The idea that diferent languages use different cues left me wondering how languages could be compared on levels of understanding, and studying how these are changes in things like word order and inflection affect the interpretation and priming probably were the source. However, I think that ERP measurements of confusion and difficulty processing might also be fruitful, and it would be interesting to see if certain types of changes produced different degrees of effect, and possibly at different times in processing. Although I concede that this might not give any more information than well constructed measurements of priming.
Bcorrigan 20:51, 18 February 2011 (UTC)
Week of February 28th
Alright, so although not the most thought-provoking example, something that really nagged at me this week was that when i saw the word 'grastly,' I immediately knew that it was a Blended word, made up of 'gross' and 'ghastly.' Although the topic was speech production, I am really interested in how I was able to make that leap. Possibly because the reading of 'ghastly' was not difficult to comprehend, and then associated words that start with 'gr' and would only be entitled to a small part in the Blend was probably 'gross.' This ties back into speech perception, and I would suggest that it has a similarity to the Liberman et al's Motor Theory of perception (1967), where how the sound is likely formed is used to conclude what the sound is. This would be on a higher level, but a self-report would lead to me saying that I tried to say the word, and found the words that I would mostly likely confuse, coming up with the correct ones. This was done out of context as well, and not embedded in a sentence, which makes it a little more impressive.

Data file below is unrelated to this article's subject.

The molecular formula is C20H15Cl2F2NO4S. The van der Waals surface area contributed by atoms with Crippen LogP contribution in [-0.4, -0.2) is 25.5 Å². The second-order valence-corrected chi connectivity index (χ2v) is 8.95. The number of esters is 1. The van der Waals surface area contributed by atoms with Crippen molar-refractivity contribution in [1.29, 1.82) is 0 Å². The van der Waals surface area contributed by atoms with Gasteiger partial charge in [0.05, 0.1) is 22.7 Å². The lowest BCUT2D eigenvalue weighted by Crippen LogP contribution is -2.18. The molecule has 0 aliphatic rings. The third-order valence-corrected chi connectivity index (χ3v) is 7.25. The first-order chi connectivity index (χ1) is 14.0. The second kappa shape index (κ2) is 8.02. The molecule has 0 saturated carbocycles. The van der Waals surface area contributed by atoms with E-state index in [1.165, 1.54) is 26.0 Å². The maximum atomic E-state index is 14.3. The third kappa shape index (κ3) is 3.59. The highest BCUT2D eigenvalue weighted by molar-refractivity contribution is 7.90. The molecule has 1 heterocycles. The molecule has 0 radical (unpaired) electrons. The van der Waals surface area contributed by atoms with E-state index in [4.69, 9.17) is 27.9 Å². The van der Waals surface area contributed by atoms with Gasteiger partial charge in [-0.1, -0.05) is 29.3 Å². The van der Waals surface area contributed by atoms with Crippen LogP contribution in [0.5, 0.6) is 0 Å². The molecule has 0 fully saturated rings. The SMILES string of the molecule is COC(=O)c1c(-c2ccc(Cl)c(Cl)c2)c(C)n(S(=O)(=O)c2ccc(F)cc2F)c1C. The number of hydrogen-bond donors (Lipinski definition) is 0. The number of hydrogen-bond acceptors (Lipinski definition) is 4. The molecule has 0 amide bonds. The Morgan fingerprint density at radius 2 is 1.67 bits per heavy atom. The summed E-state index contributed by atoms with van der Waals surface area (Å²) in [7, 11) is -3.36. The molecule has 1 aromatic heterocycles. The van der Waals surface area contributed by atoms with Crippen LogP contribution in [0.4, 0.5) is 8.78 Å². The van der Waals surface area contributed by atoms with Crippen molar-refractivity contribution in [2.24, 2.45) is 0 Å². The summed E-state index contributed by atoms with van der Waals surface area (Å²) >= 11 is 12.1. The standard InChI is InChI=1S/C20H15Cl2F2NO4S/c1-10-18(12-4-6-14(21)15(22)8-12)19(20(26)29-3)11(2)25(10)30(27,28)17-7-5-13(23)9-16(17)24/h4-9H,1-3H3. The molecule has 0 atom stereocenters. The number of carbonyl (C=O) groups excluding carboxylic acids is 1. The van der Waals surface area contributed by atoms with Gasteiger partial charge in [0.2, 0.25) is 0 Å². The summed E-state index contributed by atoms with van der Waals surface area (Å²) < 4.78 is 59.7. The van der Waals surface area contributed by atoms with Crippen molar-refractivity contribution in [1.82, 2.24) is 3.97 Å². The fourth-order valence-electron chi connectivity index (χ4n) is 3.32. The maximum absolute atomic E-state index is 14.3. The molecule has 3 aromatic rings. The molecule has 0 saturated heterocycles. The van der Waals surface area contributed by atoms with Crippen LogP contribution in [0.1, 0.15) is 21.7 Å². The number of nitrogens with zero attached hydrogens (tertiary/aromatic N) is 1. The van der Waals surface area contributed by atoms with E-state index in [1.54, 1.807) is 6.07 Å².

An issue that this brings up, is one of the label of "top-down" processing. In terms of categorical perception (to tie this back into this week, with the way that young children can detect changes in cross cultural music that adults can't), it is usually suggested that this is caused by the adults have a top-down way of perceiving the music. I believe that not only is this a misnomer, but that it is actually misleading as well. I think that, if we were to separate processing into the levels of distinct notes, and then one higher that uses scales or moods, it is not the case that the notes are not processed, but that they also activate the higher category. This higher category would then just not change when the music changes keys in a different culture's music, so that the adult would not become aware of the change, having come, through experience, to trust the categorical relationships built over many trials, rather than the more difficult processing of note to note relationships (which is what the children likely do, not having built up the categories yet). This is a little heady for a the space of a blog, but I think the important thing is not that the sense data is not processed first on a high level, and then on a lower, but instead progresses through the levels coming out at the high level, and retroactively is assigned its place in the lower levels, not by the processing, but by the subjects who think that they are taking a more active role in their minds than merely being determined by the wiring in their brains. It isn't that the important comparisons don't occur at the top level, but that to get to the top level, there was a lot of bottom level processing already.